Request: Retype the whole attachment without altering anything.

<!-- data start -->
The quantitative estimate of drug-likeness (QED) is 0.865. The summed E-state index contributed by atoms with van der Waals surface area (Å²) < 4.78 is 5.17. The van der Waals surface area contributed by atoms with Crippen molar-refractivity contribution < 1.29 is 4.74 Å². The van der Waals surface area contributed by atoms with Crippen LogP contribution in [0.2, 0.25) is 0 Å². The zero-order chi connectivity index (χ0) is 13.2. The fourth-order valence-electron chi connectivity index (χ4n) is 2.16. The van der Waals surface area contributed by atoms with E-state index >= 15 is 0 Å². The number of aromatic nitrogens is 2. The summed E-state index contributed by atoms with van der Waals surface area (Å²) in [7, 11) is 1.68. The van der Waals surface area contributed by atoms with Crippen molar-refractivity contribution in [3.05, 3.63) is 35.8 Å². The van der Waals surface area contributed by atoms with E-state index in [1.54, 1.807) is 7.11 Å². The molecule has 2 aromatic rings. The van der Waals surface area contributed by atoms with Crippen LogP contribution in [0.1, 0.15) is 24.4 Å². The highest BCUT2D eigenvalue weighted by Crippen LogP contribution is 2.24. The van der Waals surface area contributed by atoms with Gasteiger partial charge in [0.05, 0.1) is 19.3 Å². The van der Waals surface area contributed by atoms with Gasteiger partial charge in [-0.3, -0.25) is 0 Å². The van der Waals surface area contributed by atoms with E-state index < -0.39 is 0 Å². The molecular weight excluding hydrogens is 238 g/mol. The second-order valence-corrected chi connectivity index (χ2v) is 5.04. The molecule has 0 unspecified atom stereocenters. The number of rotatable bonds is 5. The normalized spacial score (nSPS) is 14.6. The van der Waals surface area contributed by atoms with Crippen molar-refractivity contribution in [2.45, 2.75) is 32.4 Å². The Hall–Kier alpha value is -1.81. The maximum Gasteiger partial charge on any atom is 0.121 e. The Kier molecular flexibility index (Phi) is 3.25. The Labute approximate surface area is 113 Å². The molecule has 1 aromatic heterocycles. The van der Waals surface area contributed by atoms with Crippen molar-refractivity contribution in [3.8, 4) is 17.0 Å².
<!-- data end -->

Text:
The quantitative estimate of drug-likeness (QED) is 0.865. The summed E-state index contributed by atoms with van der Waals surface area (Å²) < 4.78 is 5.17. The van der Waals surface area contributed by atoms with Crippen molar-refractivity contribution < 1.29 is 4.74 Å². The van der Waals surface area contributed by atoms with Crippen LogP contribution in [0.2, 0.25) is 0 Å². The zero-order chi connectivity index (χ0) is 13.2. The fourth-order valence-electron chi connectivity index (χ4n) is 2.16. The van der Waals surface area contributed by atoms with E-state index >= 15 is 0 Å². The number of aromatic nitrogens is 2. The summed E-state index contributed by atoms with van der Waals surface area (Å²) in [7, 11) is 1.68. The van der Waals surface area contributed by atoms with Crippen molar-refractivity contribution in [3.05, 3.63) is 35.8 Å². The van der Waals surface area contributed by atoms with E-state index in [1.54, 1.807) is 7.11 Å². The molecule has 2 aromatic rings. The van der Waals surface area contributed by atoms with Crippen LogP contribution in [0.1, 0.15) is 24.4 Å². The highest BCUT2D eigenvalue weighted by Crippen LogP contribution is 2.24. The van der Waals surface area contributed by atoms with Gasteiger partial charge in [0.05, 0.1) is 19.3 Å². The van der Waals surface area contributed by atoms with Gasteiger partial charge in [-0.3, -0.25) is 0 Å². The van der Waals surface area contributed by atoms with E-state index < -0.39 is 0 Å². The molecular weight excluding hydrogens is 238 g/mol. The second-order valence-corrected chi connectivity index (χ2v) is 5.04. The molecule has 0 unspecified atom stereocenters. The number of rotatable bonds is 5. The normalized spacial score (nSPS) is 14.6. The van der Waals surface area contributed by atoms with Crippen molar-refractivity contribution in [2.45, 2.75) is 32.4 Å². The Hall–Kier alpha value is -1.81. The maximum Gasteiger partial charge on any atom is 0.121 e. The Kier molecular flexibility index (Phi) is 3.25. The Labute approximate surface area is 113 Å². The molecule has 1 aromatic heterocycles. The van der Waals surface area contributed by atoms with Crippen molar-refractivity contribution in [3.8, 4) is 17.0 Å².